Christmas in Norway
These pages should give you a flavor of a Norwegian Christmas. They have been on the internet since 1997 and are one of the top results for the Google search "Christmas in Norway". If you miss anything, please contact us at postmaster "at" stavanger-web.com.
Christmas Trees in Norway
In Norway most everyone has either a spruce or a pine tree in their living room - decorated with white lights, tinsel, Norwegian flags and other ornaments for Christmas.
The children make paper baskets of shiny, colored paper. The baskets can be filled with candy or nuts. Chains made of colored paper are also very popular.
Colored lighting is becoming popular, but white lights are more like the candles they are supposed to represent. Christmas trees became common in Norway from around 1900. The custom of having Christmas trees is originally from Germany.
Before the presents are opened, many families dances in a ring around the Christmas tree while singing traditional Norwegian Christmas carols.
Christmas Tree Decorations
It is a tradition in Norway to gather the family and make baskets of colorful paper to hang on the Christmas tree.
A Typical Norwegian Christmas Dinner
The most common Christmas dinners in Norway are "Pinnekjøtt" (steamed lamb ribs that have been salted and dried and sometimes smoked as well) and "Ribbe" (roasted pork ribs). Some people have fish in the form of cooked Cod or "Lutefisk" (stockfish in lye!). Turkey is catching on, but is more often served at New Years. Here is a recipe for a Pinnekjøtt dinner:
Pinnekjøtt has a good deal of bone fat, so it is best to allow about 500 g per person if it is served on its own; if it is served together with sausages, allow 350 g per person.
Separate the salted ribs from each other with a sharp knife and leave them in cold water overnight.
Go out in the woods and find enough fresh branches from a birch tree (finger thick) to cover the bottom of your pot. Remove the bark. Put the branches in your pot and and fill it with enough water to cover the branches. Place the ribs over the branches and cook until the meat loosens from the bone (apprx. 2 hours). Be careful so the pot doesn't cook dry - refill water as necessary.
Before serving, give the ribs a few minutes under the grill of your oven.
"Pinnekjøtt" is normally served with mashed kohlrabi (turnip) or rutabaga, boiled potatoes and mustard. Don't forget the aquavit and cold Christmas beer.
You will need approx. 1 kg rutabaga, water, pepper, salt, cooking juices from the "pinnekjøtt".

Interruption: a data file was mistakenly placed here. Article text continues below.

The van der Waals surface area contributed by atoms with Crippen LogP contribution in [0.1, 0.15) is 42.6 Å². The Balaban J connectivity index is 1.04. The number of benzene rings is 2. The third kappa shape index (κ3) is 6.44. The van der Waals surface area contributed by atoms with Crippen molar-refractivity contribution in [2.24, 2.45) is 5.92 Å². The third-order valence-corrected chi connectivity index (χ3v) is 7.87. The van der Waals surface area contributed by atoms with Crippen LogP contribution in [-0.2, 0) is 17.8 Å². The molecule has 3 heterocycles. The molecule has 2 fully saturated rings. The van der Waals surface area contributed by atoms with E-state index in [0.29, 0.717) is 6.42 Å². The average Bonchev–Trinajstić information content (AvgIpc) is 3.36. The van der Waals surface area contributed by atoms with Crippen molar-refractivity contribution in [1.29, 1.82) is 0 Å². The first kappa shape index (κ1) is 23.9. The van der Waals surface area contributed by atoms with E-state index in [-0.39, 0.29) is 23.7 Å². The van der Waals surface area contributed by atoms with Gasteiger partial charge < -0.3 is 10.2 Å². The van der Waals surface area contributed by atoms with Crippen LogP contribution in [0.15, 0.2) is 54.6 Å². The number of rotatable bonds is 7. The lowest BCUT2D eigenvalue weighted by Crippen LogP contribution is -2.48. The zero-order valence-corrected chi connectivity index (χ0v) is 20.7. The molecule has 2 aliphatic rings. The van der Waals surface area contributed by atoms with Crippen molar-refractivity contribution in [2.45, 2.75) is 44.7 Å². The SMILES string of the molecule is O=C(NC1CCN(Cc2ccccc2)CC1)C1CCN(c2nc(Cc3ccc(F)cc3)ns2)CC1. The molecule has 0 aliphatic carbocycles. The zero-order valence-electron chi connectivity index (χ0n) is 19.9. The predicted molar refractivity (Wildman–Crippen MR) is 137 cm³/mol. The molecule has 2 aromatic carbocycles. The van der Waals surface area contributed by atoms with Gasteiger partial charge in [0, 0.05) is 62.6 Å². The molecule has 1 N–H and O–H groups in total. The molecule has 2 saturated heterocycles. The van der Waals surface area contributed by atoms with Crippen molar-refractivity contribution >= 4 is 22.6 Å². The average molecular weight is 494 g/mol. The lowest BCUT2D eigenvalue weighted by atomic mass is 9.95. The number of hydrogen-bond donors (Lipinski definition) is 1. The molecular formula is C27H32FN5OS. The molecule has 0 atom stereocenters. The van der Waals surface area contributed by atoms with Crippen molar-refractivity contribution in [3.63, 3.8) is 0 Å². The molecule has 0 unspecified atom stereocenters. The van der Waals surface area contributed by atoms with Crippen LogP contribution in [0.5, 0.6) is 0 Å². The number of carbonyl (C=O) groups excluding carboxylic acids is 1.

Peel and slice the rutabaga and cook it until tender in lightly salted water. Drain off the excess water. Pour 1/4 cup of cooking juice from the "pinnekjøtt", add salt and pepper and mash the rutabaga. You can use milk instead of cooking juices, then you should add a tablespoon of butter, too.
Rice Cream (creamy rice pudding/porridge)
3/4 cup whipping cream
2 tablespoons sugar
1 teaspoon vanilla extract
2 cups rice porridge
Serve with red fruit sauce on top. Rice Cream is often served with an almond hidden in it. The person who finds the almond gets a prize - usually a marzipan pig or a delicious Norwegian chocolate. Serves 4.
The Norwegian "Nisse"
The Norwegian "Nisse" is not like his American relative Santa Claus. The Norwegian "Nisse" differs from both Santa Claus and St. Nicholas. In modern Norway we have really two types of "nisser".
The name "Nisse" probably derives from St. Nicholas. But "nisser" - which are elves (or gnomes) are old figures which existed long before the birth of Christ. There are several types of "nisser" in Norway. The most known is the "Fjøsnisse" which is a "nisse" who takes care of the animals on the farms. The "Fjøsnisse" is very short and often bearded and lives in a barn or a stable. He wears clothes of wool and often has a red knitted hat. The "Fjøsnisse" often plays tricks on people. Sometimes he will scare people by blowing out the lights in the barn or he will scare the farm dog at night. You can hear the dogs bark! He can become very friendly with the people that live on the farm, but one should never forget to give him a large portion of porridge on Christmas Eve - or else he will play tricks for example move the animals around in the barn, braid the horses' mane and tail, and other tricks like that.........
Of course we also have a Christmas nisse (julenissen) which in most homes is more or less identical to Santa Claus. The "Julenisse" brings presents to all the nice children on Christmas Eve. He is not as shy as Santa though, since the "julenisse" delivers the presents himself. He does not come down the chimney in the middle of the night.